The foregoing and additional objects are obtained by a method of visualizing aerodynamic flow efforts according to the present invention. First, discrete quantities of a sublimating chemical such as naphthalene are distinctly colored. Next, a uniform layer of one particular color of sublimating chemical is applied to the test surface. This layer is covered with another uniform layer of a different color of sublimating chemical, and so on until a composite of multi-colored layers is formed on the test surface having a desired thickness. Friction caused by an airflow results in the distinctly colored layers being removed in proportion to such aerodynamic flow characteristics as velocity and temperature, resulting in a multi-colored portrait which approximates an air flow on the underlying test surface.
The present invention utilized multi-colored layers of a substance applied to a particular selected test surface. The substance consists of a particular chemical compound that sublimes from the surface as the airflow in a wind tunnel reaches the particularized temperature and velolcity parameters of the specific test. Discrete quantities of the sublimating chemical are colored or dyed with respective identifying colors via such coloring agents as dyes, paints, ect. This colorization can be accomplished by any known method so long as the color of a resulting colored substance will not mix with the color of another colored substance when applied as discussed below.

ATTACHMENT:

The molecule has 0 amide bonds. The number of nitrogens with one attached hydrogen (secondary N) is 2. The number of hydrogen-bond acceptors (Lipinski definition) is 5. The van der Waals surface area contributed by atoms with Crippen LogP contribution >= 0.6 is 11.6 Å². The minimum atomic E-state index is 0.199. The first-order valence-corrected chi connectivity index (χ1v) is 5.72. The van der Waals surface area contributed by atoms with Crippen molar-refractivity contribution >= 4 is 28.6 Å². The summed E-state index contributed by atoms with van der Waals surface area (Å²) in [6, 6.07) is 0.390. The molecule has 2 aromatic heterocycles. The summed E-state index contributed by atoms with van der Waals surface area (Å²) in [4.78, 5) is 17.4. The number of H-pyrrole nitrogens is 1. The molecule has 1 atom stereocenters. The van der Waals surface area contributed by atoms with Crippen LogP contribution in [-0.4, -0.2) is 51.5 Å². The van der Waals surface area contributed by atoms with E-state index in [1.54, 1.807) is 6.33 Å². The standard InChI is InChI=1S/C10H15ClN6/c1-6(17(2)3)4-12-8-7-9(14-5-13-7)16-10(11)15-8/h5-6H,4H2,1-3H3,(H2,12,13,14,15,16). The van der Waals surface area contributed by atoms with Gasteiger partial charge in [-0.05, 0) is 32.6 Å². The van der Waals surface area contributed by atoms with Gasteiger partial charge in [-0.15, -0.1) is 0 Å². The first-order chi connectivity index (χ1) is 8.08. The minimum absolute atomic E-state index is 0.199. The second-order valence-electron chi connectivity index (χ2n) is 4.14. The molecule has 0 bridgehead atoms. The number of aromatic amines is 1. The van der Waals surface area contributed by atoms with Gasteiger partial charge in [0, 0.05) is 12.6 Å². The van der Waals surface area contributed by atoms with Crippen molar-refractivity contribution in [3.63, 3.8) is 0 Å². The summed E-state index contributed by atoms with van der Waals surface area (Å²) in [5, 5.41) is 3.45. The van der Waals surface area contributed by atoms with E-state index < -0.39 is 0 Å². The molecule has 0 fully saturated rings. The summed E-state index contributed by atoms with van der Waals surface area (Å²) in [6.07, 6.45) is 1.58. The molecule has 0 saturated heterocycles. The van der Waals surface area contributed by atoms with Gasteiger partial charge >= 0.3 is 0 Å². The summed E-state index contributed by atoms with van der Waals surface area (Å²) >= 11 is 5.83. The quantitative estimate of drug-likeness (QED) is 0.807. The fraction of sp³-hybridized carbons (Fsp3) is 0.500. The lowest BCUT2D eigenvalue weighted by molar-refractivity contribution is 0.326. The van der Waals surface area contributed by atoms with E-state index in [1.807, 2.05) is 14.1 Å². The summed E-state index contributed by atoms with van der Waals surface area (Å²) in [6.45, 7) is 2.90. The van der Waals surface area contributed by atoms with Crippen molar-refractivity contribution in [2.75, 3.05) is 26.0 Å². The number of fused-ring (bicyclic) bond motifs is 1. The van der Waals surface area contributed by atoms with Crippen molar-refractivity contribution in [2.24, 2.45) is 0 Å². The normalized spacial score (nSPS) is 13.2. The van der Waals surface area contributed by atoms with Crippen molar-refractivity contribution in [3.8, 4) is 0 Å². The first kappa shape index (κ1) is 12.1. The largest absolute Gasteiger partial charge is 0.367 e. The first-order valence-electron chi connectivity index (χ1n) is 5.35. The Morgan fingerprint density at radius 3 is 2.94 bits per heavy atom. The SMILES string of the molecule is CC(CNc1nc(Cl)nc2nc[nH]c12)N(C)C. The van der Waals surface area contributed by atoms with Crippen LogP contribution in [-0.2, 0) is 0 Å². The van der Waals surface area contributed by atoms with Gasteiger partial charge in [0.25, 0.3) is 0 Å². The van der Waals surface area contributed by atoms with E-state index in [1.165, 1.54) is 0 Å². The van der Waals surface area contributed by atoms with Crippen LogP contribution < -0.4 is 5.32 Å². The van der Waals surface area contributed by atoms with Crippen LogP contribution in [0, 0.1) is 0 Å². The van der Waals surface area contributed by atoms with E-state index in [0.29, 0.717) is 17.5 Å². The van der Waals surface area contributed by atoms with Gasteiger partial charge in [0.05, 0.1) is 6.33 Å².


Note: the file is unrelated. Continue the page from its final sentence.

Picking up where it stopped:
Once the discrete quantities of different colored substances are prepared, one colored substance is applied to the test surface to form a first layer of uniform thickness. Next, a second uniform layer of different colored sublimating chemical is applied to cover the first layer. This application step is repeated as often as necessary to form a multi-layered, individually colored composite having a desired thickness. Each respective layer should be of uniform thickness to form a quantitized layer for visualization of the airflow; however, the respective layer may or may not be of equal thickness. A scaling process can be performed which correlates the thickness of a particular layer with the pressure and/or temperature conditions necessary to completely remove this layer from its position in the composite. The individual layers should be as thin as possible to permit a more detailed and exact portrait of the airflow. Also, the total thickness of the composite should be maintained below a certain maximum value to avoid generating any significant flow disturbances, i.e., the composite should approximate a two-dimensional body. Finally, any selected color pattern for the layer may be utilized so long as adjoining layers are differently colored.